Choosing a New Life on the Farm

A couple start a new life on the farm in Missouri to begin their transition towards sustainable living.

| October/November 2002

Chart: Calculating home living costs on the farm.

Chart: Calculating home living costs on the farm.


A couple discovers choosing a new life on the farm changes their lives for the better.

The hardest part is knowing what you want. "I know it sounds strange," Alice Dobbs says, "but it's true." She's sitting on a bench, the unusually warm autumn sun at her back. Her statements are quick and pointed: She doesn't gush.

But as she makes this simple statement, you can feel the truth. How hard was it for Alice and her husband to give up their urbane lives to move to a culturally isolated, rural area? Easy as pie. How difficult was it for them to break away from chemically dependent conventional agriculture to attempt a better, more natural and profitable strategy? A walk in the park. Design, build and operate a livestock operation and off=grid home and derive most of their income, security and shelter from it? No problema.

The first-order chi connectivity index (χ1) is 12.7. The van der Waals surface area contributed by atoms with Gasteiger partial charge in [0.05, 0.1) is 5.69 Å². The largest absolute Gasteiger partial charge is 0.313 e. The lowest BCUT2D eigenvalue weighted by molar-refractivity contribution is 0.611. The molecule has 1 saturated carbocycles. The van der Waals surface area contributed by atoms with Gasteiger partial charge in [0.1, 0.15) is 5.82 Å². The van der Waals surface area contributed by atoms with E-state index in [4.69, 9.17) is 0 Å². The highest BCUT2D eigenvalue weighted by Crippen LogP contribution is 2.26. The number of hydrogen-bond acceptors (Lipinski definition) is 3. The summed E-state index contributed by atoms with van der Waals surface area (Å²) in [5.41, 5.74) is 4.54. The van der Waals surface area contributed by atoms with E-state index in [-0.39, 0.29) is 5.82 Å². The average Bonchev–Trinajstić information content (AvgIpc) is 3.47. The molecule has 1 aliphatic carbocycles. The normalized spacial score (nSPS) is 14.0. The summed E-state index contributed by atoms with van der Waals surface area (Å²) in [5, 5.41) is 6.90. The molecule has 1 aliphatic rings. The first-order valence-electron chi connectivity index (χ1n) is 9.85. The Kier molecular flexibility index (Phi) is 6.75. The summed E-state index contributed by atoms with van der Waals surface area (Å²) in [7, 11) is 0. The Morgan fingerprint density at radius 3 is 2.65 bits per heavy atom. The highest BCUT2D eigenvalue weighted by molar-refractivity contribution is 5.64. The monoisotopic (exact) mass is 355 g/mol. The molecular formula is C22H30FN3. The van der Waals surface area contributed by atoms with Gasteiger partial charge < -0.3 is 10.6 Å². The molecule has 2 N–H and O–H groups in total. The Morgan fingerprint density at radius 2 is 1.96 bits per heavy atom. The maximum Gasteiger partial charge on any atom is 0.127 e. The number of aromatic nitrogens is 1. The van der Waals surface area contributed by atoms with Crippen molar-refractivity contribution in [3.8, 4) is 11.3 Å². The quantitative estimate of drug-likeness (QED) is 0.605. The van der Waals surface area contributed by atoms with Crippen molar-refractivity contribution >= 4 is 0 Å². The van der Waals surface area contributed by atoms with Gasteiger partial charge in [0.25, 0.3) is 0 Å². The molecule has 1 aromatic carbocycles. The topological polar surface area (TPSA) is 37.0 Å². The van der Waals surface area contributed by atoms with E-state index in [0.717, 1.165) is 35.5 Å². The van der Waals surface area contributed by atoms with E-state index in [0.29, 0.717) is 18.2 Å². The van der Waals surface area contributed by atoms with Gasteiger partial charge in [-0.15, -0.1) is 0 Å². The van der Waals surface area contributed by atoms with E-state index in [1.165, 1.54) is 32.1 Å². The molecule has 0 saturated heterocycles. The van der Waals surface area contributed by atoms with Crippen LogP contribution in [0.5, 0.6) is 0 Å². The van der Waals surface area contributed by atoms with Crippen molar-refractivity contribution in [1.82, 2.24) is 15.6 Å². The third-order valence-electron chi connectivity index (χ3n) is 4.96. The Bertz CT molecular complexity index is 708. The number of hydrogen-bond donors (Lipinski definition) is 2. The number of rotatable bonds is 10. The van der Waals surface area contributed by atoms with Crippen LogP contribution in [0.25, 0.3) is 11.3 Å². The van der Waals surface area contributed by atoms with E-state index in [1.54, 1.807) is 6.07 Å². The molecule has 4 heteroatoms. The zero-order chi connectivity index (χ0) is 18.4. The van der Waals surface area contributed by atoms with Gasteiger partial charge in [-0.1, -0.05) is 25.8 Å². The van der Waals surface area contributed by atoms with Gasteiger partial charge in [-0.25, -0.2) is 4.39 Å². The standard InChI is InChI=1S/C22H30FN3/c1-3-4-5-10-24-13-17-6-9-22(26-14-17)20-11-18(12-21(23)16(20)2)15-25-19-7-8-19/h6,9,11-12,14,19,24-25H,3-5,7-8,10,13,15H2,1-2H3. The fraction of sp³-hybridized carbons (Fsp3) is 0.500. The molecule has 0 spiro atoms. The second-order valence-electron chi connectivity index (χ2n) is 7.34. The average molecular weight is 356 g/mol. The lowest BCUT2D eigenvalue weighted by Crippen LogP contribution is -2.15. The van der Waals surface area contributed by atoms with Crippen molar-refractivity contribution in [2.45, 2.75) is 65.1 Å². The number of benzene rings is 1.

The hardest part, according to Alice, is finding the courage to ask yourself what you really want, not what others want. Not what society or tradition or Marge at the Piggly Wiggly thinks you should want. Not what special interests or advocates or activists expect you to want. Once you know what you want, everything else falls into place.

Choosing a New Life on the Farm

Alice Dobbs and David Schafer lived in Denver. It was pretty much your standard-issue 1970s American life. They were both working for Trans Globe Tours, a natural choice considering their backgrounds. Alice had spent most of her childhood in South America. David had attended high school in the Philippines and Puerto Rico.

It was a good life.

mother earth news fair


Feb. 17-18, 2018
Belton, Texas

More than 150 workshops, great deals from more than 200 exhibitors, off-stage demos, hands-on workshops, and great food!